In Litchfield National Park near Batchelor, Northern Territory, Australia, you can find two unusual species of termites. Amitermes meridionalis and Amitermes laurensis colonies build their mounds in elongated wedge-shaped forms. Usually these mounds are aligned along a magnetic north-south axis.
Why? To find out, one researcher nudged a few with his off-road vehicle. This tilted the mound out of alignment. The interior temperature of mound rose significantly.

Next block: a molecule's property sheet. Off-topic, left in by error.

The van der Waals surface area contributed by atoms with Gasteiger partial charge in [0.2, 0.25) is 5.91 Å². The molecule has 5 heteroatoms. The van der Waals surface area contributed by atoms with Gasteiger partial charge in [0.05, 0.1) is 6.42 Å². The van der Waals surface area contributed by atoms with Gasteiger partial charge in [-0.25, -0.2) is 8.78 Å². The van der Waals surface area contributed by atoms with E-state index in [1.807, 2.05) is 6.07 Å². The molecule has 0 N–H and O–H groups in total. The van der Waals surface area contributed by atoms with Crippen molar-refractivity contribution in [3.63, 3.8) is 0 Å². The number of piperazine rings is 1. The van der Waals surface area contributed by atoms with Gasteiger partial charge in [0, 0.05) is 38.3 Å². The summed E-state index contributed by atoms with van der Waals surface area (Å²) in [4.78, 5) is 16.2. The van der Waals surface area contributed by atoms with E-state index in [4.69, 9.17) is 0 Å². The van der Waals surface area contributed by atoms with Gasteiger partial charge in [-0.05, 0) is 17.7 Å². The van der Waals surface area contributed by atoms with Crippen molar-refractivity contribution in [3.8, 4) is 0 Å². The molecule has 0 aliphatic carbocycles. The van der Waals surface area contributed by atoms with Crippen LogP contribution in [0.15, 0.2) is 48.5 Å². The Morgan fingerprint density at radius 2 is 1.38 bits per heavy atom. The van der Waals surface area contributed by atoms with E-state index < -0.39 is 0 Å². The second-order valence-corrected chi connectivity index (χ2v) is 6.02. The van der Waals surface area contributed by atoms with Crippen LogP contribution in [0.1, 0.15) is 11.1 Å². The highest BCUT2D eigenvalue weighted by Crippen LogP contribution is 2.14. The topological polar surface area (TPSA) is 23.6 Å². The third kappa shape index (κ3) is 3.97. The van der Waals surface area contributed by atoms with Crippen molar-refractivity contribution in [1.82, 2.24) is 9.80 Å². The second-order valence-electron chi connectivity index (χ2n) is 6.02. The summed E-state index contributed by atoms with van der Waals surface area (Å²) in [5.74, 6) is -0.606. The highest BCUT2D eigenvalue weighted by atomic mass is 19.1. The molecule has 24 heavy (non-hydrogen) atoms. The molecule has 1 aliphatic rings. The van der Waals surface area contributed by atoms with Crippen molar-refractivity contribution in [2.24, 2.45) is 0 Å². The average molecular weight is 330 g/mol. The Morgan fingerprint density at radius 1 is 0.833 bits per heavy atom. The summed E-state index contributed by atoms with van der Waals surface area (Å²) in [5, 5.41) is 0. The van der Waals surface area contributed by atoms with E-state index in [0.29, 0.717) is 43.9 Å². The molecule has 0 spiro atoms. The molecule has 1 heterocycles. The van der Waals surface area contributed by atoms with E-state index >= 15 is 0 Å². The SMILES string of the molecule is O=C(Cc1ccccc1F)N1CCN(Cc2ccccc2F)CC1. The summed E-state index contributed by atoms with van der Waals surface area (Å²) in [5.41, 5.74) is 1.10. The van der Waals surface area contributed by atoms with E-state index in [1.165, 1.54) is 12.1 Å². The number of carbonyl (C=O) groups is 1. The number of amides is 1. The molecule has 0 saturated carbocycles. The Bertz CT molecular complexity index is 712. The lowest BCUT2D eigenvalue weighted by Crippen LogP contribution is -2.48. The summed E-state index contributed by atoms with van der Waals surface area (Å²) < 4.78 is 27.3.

So by building their mounds on a north-south axis, the termites increased the amount of surface area directly exposed to the sunlight as the sun travels from east to west across the sky and thus increased the rate of heat loss. Aligning their construction in this fashion keeps their mounds cooler.
-via Amusing Planet